UAE and Qatar Reestablish Diplomatic Relations, Reopen Embassies

President of United Arab Emirates Sheikh Mohamed bin Zayed Al Nahyan and Sheikh Tamim bin Hamad Al Thani Emir of Qatar

The United Arab Emirates (UAE) and Qatar have announced the reopening of their embassies, signaling a significant step towards normalizing relations after a six-year-long diplomatic rift. Both countries issued statements confirming that the Qatari embassy in Abu Dhabi, a Qatari consulate in Dubai, and an Emirati embassy in Doha have resumed operations.

While the statements did not specify the presence of ambassadors or the accessibility of the missions to the public, the foreign ministers of both countries held a phone call to extend congratulations on the reopening of the diplomatic missions.

“The United Arab Emirates and the State of Qatar announced the restoration of diplomatic representation between the two countries,” read an official statement from the UAE’s WAM news agency.

In 2017, the UAE, along with Saudi Arabia, Bahrain, and Egypt, imposed a boycott and blockade on Qatar, accusing it of supporting “terrorist” groups and aligning too closely with Iran. Qatar consistently denied these allegations and managed to weather the unprecedented diplomatic crisis due to its abundant gas reserves and strong ties with Turkey and Iran.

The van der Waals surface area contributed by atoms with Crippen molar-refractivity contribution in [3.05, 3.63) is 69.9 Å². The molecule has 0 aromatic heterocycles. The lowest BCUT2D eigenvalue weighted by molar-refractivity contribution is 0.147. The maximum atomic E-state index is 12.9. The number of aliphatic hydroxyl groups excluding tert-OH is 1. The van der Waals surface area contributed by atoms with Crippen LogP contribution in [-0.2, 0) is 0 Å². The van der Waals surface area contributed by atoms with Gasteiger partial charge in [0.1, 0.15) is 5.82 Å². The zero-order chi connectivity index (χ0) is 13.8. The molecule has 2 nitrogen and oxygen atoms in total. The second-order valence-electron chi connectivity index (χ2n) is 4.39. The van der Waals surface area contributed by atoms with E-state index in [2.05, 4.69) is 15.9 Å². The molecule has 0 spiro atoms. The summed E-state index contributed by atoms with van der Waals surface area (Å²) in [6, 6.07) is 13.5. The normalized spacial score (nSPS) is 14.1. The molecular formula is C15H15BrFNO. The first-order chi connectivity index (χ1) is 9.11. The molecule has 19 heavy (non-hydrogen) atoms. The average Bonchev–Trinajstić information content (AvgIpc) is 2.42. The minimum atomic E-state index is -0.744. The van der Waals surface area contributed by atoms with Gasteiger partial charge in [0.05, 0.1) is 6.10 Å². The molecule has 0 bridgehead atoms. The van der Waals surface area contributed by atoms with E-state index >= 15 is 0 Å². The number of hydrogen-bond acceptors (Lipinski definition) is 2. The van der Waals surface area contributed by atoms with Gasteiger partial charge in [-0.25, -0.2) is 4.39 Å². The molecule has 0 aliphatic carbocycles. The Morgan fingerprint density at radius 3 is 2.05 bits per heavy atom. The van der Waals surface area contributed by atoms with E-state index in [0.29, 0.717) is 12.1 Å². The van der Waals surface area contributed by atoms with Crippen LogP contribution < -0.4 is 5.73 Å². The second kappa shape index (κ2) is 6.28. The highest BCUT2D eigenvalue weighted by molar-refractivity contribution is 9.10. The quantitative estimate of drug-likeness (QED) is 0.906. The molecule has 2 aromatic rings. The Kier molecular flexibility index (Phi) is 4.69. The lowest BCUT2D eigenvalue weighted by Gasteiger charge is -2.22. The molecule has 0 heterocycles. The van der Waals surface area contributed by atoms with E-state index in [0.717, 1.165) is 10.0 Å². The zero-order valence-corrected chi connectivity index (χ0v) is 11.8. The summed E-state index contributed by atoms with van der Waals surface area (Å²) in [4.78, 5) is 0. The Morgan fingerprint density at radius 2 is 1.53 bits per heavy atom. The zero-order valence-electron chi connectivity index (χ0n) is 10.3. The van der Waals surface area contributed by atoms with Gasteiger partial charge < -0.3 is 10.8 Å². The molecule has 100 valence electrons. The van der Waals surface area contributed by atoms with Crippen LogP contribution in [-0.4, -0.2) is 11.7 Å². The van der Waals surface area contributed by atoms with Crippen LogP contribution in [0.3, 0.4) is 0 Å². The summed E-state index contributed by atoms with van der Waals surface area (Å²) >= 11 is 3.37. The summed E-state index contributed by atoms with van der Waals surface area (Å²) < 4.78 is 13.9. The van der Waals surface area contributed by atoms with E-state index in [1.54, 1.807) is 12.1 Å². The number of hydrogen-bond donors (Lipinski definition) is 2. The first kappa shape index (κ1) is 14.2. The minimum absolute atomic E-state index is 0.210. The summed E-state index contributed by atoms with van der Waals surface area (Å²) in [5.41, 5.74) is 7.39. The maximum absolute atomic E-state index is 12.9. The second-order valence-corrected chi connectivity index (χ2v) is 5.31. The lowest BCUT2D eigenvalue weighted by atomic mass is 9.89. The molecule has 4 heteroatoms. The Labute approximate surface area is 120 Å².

The boycott was formally lifted in January 2021, and Qatar further demonstrated its diplomatic prowess by hosting the FIFA World Cup, which saw the attendance of leaders from Saudi Arabia, Egypt, and the UAE.

The recent reopening of diplomatic missions between the UAE and Qatar reflects a broader trend of easing Gulf rivalries. Turkey, which supported Qatar during the crisis, has since reconciled with rival Gulf nations, including the UAE and Saudi Arabia.

Moreover, Saudi Arabia and Iran, long-standing regional adversaries, announced in March the end of a seven-year diplomatic break, leading to a series of reconciliations in the Gulf region. Qatar and Bahrain resumed relations in April, while Saudi Arabia’s foreign minister visited Iran and met with President Ebrahim Raisi, marking a significant milestone in their rapprochement. Iran also reopened its embassy in Riyadh earlier this month.

The détente between Riyadh and Tehran holds significance as the two countries have historically competed for influence in the region, supporting opposing sides in various conflicts, notably in Yemen. Additionally, the Arab League recently readmitted Syria after a 12-year absence, further illustrating a shift towards greater regional cooperation.

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